I’d had a good run in New York, and I knew it. For what I’d been paying in rent, I should have been living in a shoebox in the Bronx with at least one roommate. Instead, I had a seven hundred fifty square foot, eighth-floor apartment with a balcony perched over Broadway all to myself. The space was beautiful and tranquil and safe. My cheap rent had enabled me to take writing classes and write a new play and work on my memoir without the urgency of having to look for a real job. The co-op even had a theater company in the basement of my building, a theater company that would be producing a reading of my new play in January. I’d arrived in New York with no plan, and somehow, landed exactly where I needed to be.

But now what? The question nagged at me as I trudged north along Amsterdam Avenue. I had some ideas about temporary living situations but anything even semi-permanent would require paying real rent and a renewed urgency to find a real job. Did I want to look for work in New York and try to root myself there? Or did I want to call time on the Big Apple experiment and return to the west coast? I didn’t know. I missed California and my friends something fierce, but after fifteen months in Manhattan, I wasn’t sure I belonged in L.A. any more.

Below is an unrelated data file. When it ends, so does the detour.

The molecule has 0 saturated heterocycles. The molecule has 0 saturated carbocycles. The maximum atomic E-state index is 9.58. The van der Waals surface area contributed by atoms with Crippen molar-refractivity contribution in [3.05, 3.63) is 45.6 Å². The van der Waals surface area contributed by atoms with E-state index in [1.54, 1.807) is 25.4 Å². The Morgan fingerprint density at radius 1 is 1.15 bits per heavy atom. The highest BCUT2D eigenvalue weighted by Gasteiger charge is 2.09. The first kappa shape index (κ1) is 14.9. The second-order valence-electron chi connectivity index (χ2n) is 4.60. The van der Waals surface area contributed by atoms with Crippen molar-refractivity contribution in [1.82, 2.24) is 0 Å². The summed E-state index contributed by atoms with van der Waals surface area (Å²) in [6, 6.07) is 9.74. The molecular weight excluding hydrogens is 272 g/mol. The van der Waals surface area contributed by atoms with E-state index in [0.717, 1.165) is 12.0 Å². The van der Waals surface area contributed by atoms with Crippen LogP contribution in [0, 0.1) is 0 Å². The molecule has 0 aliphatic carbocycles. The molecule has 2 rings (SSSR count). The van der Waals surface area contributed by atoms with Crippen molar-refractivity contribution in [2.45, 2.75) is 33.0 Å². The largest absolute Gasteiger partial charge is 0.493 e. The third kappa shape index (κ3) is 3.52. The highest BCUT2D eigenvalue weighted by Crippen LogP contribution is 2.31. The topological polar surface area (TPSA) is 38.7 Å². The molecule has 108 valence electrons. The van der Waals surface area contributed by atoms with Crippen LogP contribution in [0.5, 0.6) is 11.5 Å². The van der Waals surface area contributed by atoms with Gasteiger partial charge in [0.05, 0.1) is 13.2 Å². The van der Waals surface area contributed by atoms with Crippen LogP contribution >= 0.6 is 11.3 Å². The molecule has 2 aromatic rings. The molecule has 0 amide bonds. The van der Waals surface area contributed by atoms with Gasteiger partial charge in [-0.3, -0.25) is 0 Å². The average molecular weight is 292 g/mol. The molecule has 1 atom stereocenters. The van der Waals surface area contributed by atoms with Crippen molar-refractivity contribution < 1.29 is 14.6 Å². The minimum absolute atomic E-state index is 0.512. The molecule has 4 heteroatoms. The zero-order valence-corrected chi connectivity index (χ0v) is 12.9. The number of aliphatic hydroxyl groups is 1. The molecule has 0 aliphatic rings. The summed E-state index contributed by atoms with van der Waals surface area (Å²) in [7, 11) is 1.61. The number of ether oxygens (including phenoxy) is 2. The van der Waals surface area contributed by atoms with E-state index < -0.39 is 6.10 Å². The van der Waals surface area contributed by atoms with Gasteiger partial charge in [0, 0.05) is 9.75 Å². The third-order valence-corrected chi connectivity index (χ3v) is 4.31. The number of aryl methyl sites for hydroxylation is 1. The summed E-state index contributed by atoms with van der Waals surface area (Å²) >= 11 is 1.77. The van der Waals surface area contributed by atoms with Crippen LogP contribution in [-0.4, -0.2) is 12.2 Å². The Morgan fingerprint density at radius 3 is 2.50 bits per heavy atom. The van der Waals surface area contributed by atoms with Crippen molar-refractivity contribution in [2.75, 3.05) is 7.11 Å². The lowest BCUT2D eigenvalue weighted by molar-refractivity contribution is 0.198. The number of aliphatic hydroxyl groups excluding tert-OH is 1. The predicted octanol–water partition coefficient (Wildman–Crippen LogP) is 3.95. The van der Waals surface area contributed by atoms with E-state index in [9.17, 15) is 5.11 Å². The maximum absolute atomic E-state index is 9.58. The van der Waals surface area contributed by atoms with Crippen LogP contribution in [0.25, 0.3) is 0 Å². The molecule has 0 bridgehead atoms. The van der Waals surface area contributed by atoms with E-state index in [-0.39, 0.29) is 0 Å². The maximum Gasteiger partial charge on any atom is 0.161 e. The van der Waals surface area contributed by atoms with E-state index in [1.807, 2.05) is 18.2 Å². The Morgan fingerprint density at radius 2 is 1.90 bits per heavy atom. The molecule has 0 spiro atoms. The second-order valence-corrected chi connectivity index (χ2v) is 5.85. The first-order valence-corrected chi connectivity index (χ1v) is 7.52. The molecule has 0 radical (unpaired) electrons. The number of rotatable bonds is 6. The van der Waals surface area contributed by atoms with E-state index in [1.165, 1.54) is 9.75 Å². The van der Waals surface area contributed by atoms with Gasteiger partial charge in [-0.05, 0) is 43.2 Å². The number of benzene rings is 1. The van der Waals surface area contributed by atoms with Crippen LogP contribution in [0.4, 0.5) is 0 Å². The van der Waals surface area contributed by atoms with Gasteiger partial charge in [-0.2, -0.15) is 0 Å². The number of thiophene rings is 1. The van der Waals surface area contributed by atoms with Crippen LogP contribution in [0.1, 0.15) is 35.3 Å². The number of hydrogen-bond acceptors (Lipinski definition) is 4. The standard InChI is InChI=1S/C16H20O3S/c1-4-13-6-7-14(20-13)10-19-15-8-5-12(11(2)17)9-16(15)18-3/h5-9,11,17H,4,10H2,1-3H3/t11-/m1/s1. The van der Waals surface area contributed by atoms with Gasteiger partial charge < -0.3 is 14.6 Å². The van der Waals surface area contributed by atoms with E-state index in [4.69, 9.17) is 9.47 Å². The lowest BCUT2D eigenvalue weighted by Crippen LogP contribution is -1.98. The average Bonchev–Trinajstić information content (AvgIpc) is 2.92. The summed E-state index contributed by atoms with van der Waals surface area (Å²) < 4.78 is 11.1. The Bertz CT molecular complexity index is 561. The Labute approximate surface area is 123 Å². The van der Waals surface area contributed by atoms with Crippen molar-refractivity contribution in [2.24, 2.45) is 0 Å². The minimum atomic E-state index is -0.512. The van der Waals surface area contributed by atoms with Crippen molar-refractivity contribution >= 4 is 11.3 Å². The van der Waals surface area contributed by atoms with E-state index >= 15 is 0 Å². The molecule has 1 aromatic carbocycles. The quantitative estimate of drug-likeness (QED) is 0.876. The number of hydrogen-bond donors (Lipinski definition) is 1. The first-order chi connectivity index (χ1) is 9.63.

I have a bad habit of assuming the worst-case scenario. When something good happens, I can’t enjoy it, because I’m already preparing myself for when it goes away. The concept of “living in the moment” is something I struggle mightily with.

I wasn’t always like this. At least, I don’t think I was. I’ve been so altered by the events of the last six years, I don’t remember the person I was before all the bad stuff happened. I don’t remember who I was before my mom’s alcoholism, my dad’s cancer, my grandmother’s dementia, my grandfather’s hospice, my divorce, and all the deaths and devastation that ensued. I know I used to feel young and carefree and that the world was open and full of possibility, but that all seems vague and ephemeral now, like a dream I woke up from after sleeping too long.